4.11 The nave west wall: St George and the Dragon (north side: upper compartment)


From the 14th century onwards, St George was the patron saint of England and by the 15th century he was one of the most popular saints to be depicted in medieval wall paintings, whose story featured prominently in The Golden Legend. Davidson (1988, 31) has suggested that he was particularly popular in the Midlands, where relics were listed in late medieval ecclesiastical inventories at Coventry and Warwick. Fisher's drawing preserves greater detail than is often found in surviving images, but is consistent with other late 15th-century images, such as that at Broughton (Bucks), and Fritton (Norfolk), which also include the princess and the lamb (possibly a reference to the Agnus Dei). St George is often found towards the western end of parish churches, near doorways, where he is frequently paired with an image of St Christopher, as at Pickering (N Yorks).

At Stratford several scholars, including Puddephat (SCLA DR624/31) linked the presence of an image of St George to an Ascension Day pageant in which actors dressed up as St George and the Dragon and paraded around the town. Wheler (1814, 57) noted that, 'There was formerly upon Holy Thursday a procession of St George, whose armour or harness was placed on one man, and the dragon was borne by another'. The earliest recorded reference to the pageant of St George is in the Corporation accounts for 1541, when it appears to have been connected with an altar of St George in the parish church, mentioned in the contemporary will of John Wilkinson, alias Sadler, in June 1542 (Savage 1921, xix).

'payd fir Skowryne Sent george harness ijs, to brynklow for sharpyng the pyks iijd'

And in 1543:

'for Skowryng ye harness iijs taward ye vyez Cott ijs, Whytley for kepyng ye alter iiijs ijd'.

Further references, which combined payments for 'scouring' (cleaning) the harness and for candlesticks and tapers, were made in 1545 and in 1547 'for Scowryng Sent George harness ijs viijd, to beyond for Wax and makynge viijd, to Walter for Dydyng Sent George vjd, to hym yt bare ye dragon iiijd, to henshaw for mending ye dragon xijd'.

Although the first documented reference to the pageant therefore occurred some forty years after the completion of the chapel and its paintings, Savage (1921, xix) implied that it had an earlier genesis, appearing in the records only because it had been taken over in the late 1530s by the Wardens of Hugh Clopton's other major benefaction to the town — the bridge (Savage 1921, xix-xx). Although the pageant and the altar were suppressed under Edward, the pageant was revived under Mary. In 1556, further payments were made for 'scouringe' and 'letheringes' and for ' a dosyn of poyntes' for George's harness and for 'settinge hit on the mans backe' as well as for 'bearing the dragon'. In 1557 the harness was painted and ijs of gun powder was being used to enhance the dragon's effect.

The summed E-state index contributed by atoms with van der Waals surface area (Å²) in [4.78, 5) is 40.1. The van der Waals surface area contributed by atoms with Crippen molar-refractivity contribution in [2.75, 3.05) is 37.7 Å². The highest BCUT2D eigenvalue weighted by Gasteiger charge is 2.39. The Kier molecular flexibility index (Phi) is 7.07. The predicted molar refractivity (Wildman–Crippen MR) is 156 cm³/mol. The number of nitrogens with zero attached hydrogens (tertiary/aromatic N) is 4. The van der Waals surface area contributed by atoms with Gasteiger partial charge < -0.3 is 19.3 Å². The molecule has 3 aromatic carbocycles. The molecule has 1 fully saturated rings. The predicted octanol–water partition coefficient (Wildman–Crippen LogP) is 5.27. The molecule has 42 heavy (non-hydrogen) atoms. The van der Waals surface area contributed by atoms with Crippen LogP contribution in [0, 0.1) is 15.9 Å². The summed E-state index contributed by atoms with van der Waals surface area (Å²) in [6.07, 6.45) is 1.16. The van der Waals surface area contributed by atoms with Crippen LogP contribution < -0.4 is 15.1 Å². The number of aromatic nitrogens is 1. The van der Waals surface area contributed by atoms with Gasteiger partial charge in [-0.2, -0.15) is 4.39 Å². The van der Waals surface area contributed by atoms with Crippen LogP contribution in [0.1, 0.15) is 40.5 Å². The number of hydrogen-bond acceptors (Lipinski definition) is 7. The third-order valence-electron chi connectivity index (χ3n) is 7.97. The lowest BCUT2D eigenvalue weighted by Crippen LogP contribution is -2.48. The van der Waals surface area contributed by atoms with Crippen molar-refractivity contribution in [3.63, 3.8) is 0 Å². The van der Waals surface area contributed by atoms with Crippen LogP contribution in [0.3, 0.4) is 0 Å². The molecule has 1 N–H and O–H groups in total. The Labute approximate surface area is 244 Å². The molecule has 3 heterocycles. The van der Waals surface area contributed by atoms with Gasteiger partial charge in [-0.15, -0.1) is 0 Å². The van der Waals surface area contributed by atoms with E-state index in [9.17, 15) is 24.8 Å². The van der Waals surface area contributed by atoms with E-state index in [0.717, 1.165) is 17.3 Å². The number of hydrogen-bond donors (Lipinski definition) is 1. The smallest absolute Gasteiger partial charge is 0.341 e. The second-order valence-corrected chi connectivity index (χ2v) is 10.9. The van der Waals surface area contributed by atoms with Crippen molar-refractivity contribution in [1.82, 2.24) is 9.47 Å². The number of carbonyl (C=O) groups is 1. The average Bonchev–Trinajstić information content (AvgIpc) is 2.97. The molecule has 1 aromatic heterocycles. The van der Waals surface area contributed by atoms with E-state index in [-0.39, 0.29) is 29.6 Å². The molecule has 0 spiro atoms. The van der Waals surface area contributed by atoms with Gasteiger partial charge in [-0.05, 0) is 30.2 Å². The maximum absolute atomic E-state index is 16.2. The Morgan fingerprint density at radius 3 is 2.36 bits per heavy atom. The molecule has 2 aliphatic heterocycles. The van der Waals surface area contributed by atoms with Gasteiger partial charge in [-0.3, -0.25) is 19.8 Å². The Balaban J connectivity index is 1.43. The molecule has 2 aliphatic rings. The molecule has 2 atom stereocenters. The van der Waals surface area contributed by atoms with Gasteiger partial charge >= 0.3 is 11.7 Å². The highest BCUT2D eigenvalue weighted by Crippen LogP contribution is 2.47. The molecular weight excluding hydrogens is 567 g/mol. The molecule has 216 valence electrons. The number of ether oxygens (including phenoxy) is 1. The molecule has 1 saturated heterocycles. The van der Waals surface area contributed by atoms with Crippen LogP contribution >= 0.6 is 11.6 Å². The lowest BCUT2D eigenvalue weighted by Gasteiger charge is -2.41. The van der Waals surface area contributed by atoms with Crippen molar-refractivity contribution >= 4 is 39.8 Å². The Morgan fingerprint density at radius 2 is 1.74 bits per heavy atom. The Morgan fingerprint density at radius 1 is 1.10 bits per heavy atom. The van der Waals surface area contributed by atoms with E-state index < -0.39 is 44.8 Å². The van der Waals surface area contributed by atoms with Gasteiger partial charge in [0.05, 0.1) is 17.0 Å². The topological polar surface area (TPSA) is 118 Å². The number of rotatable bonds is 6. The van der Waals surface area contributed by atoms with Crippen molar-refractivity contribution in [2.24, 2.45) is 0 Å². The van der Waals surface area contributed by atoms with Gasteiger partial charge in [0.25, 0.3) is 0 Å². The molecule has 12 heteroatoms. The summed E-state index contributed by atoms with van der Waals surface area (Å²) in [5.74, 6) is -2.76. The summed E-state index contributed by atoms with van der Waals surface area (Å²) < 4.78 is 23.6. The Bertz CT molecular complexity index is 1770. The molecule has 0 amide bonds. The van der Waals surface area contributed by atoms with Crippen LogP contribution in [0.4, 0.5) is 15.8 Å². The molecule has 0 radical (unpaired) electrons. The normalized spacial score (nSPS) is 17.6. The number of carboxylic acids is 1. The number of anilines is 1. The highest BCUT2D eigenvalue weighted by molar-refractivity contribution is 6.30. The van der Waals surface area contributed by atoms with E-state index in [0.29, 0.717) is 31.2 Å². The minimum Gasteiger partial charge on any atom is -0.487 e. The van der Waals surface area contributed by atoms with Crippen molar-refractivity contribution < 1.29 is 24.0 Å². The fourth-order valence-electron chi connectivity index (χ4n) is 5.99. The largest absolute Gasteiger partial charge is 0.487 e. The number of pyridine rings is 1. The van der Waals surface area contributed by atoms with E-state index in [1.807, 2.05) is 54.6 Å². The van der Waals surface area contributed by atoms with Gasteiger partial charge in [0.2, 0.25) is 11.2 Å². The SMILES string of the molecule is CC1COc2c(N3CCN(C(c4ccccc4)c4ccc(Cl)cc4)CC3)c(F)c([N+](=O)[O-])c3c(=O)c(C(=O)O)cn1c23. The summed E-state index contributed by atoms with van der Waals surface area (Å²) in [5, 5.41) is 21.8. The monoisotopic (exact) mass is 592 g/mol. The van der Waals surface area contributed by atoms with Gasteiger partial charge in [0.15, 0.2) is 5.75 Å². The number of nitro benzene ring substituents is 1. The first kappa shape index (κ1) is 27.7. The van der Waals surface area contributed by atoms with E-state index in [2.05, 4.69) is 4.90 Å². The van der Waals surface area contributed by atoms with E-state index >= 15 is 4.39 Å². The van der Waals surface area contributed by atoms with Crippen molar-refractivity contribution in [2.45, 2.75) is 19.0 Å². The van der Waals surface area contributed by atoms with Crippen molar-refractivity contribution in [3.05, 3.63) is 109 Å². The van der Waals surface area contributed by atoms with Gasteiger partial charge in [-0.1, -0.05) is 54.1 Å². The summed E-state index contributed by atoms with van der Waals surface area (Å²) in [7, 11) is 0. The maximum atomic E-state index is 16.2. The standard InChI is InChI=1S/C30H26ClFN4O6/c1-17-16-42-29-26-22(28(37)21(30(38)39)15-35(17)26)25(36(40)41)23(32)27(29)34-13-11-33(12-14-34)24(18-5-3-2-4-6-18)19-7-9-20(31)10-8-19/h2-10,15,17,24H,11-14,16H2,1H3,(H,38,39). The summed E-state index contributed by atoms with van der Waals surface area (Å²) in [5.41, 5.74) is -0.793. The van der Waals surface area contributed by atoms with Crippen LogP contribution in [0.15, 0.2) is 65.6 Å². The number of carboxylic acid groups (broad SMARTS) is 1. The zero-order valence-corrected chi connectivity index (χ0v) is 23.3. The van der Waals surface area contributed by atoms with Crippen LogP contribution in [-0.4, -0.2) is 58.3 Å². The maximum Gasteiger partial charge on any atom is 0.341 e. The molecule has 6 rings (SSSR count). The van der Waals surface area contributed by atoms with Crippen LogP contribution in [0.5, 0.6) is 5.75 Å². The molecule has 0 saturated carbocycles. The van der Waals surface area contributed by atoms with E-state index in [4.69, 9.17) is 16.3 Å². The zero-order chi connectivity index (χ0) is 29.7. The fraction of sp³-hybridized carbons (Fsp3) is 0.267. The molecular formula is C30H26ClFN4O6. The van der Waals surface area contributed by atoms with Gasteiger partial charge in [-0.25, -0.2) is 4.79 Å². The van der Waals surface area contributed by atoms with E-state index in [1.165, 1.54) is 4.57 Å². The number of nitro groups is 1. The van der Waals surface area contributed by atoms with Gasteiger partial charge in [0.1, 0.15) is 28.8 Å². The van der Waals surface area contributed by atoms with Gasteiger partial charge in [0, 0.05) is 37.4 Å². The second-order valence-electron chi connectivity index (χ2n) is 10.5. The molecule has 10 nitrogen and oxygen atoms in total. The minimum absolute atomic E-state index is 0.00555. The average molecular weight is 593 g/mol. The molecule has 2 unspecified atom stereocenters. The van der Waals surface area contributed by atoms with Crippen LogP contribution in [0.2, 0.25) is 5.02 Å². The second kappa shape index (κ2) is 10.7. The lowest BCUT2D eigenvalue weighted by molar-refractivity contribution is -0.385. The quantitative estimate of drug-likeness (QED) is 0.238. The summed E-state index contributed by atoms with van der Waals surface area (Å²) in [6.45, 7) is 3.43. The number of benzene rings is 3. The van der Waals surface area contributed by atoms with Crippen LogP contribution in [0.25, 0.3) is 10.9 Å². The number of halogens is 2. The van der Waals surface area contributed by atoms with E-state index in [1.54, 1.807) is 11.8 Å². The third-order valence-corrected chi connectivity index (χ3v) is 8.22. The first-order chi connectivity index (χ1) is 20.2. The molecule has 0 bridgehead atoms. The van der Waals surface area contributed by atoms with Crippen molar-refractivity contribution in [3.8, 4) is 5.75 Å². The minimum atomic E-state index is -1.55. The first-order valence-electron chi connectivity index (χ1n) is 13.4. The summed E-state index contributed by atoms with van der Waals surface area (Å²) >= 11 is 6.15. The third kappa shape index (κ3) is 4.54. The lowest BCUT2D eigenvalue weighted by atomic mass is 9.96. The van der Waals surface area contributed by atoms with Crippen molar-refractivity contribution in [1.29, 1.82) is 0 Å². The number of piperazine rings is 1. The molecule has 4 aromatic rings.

The pageant was finally abandoned on Elizabeth's accession, but by then St George's harness seems to have made its way into the 'armoury' or 'harness chamber' in the upper floor of the south wing of the adjacent Guildhall, presumably as part of the armour for Stratford's civic militia. In the 1570s the Corporation accounts record various payments for making racks for the storage of guns in the harness chamber, and in 1579/80 William Evans was paid xijd for 'scowring iiij swordes ' mending two caleuers' and a further iiijd 'for scowring of the George armoure the vjth day of June' (Savage 1926, 45).

The model and the paintings

Figure 29

Figure 29: St. George and the 'Whore of Babylon', north side of the west wall of the nave, Stratford-upon-Avon Guild Chapel, Wilfrid Puddephat (© Shakespeare Centre Library and Archive, DR399/1/1/3/GC G59, reproduced with permission of the Shakespeare Birthplace Trust).

Once again, the model juxtaposes Fisher's drawing made in 1804 with that of Puddephat, made in 1956. Fisher's drawing suggests that the scene may have suffered some damage, particularly towards the right-hand edge of the scene. The Stratford St George follows the conventional iconography of the scene and the story as relayed in The Golden Legend. A coastline is depicted at the top of the scene and in the top left-hand corner is the walled town and port of Silenia, Libya. Inside the town there are a series of towers, from one of which a crowned King and Queen, mother of the bound princess who cowers with bent knees towards the right-hand side of the picture. The front of the scene is occupied by St George on horseback. Although the figure is damaged, George appears dressed in full plate armour, or 'harness', with a visor covering most of his face and a heraldic shield, while his horse is richly decorated with a caparison. The dragon is shown winged and with fearsome claws and a curling tail. It twists backwards with an open mouth and half of George's lance piercing his throat and half snapped off in a claw. George raises his sword to finish off the beast, while his horse also stabs the dragon with part of its armour. Once again, Puddephat's reconstruction drawing of the painting draws heavily on Fisher's original record, but restores it to its mural context (Figure 29). He also clarifies the iconography of the small beast chained to the princess, which looks rather like a dog in Fisher's engraving but which Puddephat clearly shows as the more conventional sacrificial lamb.


© Internet Archaeology/Author(s)
University of York legal statements | Terms and Conditions | File last updated: Tue Jul 25 2012